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Among the Levers for Peace . . . Bosnia : A series of unanticipated shocks jolted both sides, from the rain of Scuds onto Israeli soil to the loss of Bush and Baker.

September 01, 1993|STEVEN L. SPIEGEL | Steven L. Spiegel is a professor of political science at UCLA and the editor of "The Arab-Israeli Search for Peace."

Most observers are stunned by the PLO-Israel deal that has just been announced. They shouldn't be--and there's more to come.

The sea change in Arab-Israeli relations has been made possible by five shocks in the past three years that have altered the calculations of all the major players.

First, the end of the Cold War deprived the Arab side of its major patron, a superpower that had provided both military and diplomatic support. For parties like Syria and the Palestine Liberation Organization, this backing was crucial because it meant a steady flow of weaponry and spare parts. It also meant that the Arabs never had to face the full consequences of military defeat; the Soviets always bailed them out.

Second, the Persian Gulf War created unexpected incentives for both sides to pursue a peace settlement. It enhanced the virulence of Islamic fundamentalism, a development that appears far more menacing to many Arab regimes than to Israel and places several Arab parties and the Israelis in virtual tacit alliance against Arab extremists. Moreover, Yasser Arafat's foolish decision to back Saddam Hussein cost him diplomatic status worldwide and the financial largess of the Arab states, which increased pressure on him to take dramatic action to save his faltering leadership.

The war also changed Israel's security calculus. The impact of long-range missiles attacking Israeli soil meant that territory--the West Bank and the Golan Heights--became relatively less critical, and future developments in Iraq and Iran far more.

The third shock to hit the Arabs and Israelis was the victory of Labor over Likud in June, 1992.

Likud had assumed that the new international conditions meant that Israel could have it all: territory, peace, increased immigration and diplomatic standing. Even after peace talks began in October, 1991, with Arabs other than Egyptians talking to Israelis publicly for the first time, Likud did not believe that Arab leaders had changed their aim of destroying Israel. Labor took the opposite tack: Israel could not take full advantage of new opportunities unless it took serious risks, including gradual withdrawal from at least some of the territories it has occupied since 1967. The new Rabin government also concluded that Syria's Hafez Assad had decided on a new course and could be trusted to keep a deal. After months of frustration with Palestinian negotiators, it also reached the reluctant conclusion that Arafat was more willing and able to make concessions than were the Palestinians of the West Bank--hence the secret negotiations that led to the Gaza-Jericho agreement.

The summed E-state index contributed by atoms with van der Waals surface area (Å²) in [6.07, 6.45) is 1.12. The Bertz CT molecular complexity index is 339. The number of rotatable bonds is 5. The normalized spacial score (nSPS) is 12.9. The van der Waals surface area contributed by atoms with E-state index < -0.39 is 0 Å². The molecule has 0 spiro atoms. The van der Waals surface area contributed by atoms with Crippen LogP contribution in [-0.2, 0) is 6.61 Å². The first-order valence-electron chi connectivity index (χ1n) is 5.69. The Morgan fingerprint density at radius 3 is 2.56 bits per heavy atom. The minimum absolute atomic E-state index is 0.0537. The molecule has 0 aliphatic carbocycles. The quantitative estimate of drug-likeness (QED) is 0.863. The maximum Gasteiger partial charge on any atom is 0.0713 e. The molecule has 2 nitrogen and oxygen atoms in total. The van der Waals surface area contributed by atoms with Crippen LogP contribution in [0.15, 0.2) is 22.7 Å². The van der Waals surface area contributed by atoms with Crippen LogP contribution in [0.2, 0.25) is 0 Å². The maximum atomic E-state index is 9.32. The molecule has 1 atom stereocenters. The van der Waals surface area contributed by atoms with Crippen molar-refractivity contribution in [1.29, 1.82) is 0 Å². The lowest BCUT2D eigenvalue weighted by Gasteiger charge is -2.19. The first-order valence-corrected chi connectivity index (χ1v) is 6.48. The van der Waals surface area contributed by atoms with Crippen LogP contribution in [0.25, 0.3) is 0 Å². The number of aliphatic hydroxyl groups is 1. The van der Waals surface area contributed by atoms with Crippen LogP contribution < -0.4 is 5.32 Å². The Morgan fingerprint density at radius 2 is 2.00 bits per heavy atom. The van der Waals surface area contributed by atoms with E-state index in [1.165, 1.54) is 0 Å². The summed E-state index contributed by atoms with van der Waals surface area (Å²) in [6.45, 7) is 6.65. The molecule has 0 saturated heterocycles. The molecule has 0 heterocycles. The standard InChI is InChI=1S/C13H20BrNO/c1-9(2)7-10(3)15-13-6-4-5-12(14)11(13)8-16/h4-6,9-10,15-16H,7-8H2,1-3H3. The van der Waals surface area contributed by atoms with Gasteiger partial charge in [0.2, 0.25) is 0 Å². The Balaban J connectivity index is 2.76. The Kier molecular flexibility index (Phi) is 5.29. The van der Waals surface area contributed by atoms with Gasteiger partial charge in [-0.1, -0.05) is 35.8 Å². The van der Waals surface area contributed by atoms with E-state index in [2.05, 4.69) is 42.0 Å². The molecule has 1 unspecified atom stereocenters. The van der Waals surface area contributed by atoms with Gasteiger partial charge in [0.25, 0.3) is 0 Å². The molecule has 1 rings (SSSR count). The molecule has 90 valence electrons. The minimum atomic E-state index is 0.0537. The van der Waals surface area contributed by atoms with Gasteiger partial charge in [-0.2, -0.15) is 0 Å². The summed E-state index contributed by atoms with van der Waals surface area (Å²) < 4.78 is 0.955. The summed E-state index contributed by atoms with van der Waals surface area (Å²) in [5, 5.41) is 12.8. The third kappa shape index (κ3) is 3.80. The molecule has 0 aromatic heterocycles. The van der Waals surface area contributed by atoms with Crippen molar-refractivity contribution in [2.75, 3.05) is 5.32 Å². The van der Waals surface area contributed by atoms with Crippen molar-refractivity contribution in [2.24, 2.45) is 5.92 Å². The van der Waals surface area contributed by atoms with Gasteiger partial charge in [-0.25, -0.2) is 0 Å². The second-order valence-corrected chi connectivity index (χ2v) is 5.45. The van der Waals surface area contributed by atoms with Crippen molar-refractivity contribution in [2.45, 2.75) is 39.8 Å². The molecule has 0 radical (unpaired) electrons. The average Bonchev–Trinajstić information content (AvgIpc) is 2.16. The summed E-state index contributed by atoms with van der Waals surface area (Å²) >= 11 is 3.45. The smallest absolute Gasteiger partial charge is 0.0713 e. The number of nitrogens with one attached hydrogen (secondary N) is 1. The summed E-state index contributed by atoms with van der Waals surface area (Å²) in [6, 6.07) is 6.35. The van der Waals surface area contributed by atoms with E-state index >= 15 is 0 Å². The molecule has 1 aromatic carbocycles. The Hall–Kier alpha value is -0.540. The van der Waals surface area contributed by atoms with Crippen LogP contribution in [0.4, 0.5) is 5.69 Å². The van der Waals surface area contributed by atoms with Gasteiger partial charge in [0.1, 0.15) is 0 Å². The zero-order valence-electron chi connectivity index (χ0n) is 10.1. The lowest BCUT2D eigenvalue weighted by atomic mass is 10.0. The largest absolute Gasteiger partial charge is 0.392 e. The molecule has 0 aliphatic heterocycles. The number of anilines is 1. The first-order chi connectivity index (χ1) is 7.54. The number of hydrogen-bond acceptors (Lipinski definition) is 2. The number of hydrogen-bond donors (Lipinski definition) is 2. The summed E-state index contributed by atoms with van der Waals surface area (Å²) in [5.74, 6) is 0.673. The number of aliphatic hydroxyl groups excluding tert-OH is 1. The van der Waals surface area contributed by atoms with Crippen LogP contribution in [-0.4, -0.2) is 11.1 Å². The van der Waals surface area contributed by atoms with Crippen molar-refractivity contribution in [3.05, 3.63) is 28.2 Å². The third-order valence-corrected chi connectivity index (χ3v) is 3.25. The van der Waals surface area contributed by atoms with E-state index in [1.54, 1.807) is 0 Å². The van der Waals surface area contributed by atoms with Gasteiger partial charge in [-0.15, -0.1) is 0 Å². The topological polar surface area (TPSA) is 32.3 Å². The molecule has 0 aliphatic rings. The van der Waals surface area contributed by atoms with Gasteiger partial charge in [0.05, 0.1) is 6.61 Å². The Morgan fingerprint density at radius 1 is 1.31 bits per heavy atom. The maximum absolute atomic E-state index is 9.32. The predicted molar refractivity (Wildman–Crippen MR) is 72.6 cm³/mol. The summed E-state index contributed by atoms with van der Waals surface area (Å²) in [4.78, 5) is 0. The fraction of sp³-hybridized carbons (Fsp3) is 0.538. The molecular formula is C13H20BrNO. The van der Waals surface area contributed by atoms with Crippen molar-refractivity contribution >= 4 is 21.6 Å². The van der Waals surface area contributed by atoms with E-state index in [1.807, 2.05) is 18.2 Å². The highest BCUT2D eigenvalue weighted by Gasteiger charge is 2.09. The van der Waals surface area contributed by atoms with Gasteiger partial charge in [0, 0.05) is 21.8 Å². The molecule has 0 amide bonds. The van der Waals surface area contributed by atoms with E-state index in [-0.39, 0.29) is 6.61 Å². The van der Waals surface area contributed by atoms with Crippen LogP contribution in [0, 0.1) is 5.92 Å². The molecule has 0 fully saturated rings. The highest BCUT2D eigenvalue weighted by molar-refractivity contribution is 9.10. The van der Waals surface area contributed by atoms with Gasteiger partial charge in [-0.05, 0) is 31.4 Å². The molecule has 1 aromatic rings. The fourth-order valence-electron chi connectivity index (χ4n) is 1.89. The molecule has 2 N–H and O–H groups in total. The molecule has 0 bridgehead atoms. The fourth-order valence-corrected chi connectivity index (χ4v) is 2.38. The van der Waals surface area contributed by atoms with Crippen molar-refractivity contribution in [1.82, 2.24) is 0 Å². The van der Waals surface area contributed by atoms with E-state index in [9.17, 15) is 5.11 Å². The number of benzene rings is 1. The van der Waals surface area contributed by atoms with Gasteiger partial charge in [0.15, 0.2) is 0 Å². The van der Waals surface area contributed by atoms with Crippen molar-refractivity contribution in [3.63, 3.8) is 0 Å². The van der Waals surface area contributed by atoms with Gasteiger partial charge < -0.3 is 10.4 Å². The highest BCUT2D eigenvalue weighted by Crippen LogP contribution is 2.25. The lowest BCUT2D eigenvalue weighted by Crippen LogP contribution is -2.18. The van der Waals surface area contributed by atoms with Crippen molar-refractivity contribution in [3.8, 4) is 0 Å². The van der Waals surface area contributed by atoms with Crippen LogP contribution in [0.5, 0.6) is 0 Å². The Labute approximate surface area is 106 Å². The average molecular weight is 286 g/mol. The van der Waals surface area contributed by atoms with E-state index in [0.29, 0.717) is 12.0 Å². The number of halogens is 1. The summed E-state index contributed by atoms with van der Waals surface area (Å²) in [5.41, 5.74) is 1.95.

The shift in the Israeli government also put new pressures on the Arab side: If Rabin failed to achieve results, his fragile coalition would be vulnerable to replacement by the hawkish new Likud leader, Benjamin Netanyahu.

A fourth shock was the election of Bill Clinton last November. All of the Mideast leaders knew, respected and trusted George Bush and Jim Baker. While American participation will be critical to sealing the PLO-Israel deal and to facilitating a Syrian-Israeli agreement, a less activist Administration has succeeded in forcing the parties to confront one another directly.

The fifth and final shock that accelerated Arab and Israeli incentives comes from an unusual quarter: Bosnia. This hellish tragedy showed both Arabs and Israelis that post-Cold War politics would be played by new rules: If they got into a war, there might not be anyone to get them out of it. Bosnians today could be Palestinians tomorrow.

Bosnia had another unusual effect: Israel's strong backing for the Muslim side caused some Arabs to notice an Israel they had never seen before.

While the tentative new agreement between Israel and the PLO could break down--in the Middle East, if problems can arise, they usually do--a momentum has been established that will be difficult to stop. A bumpy ride is ahead, but it's going in the right direction.

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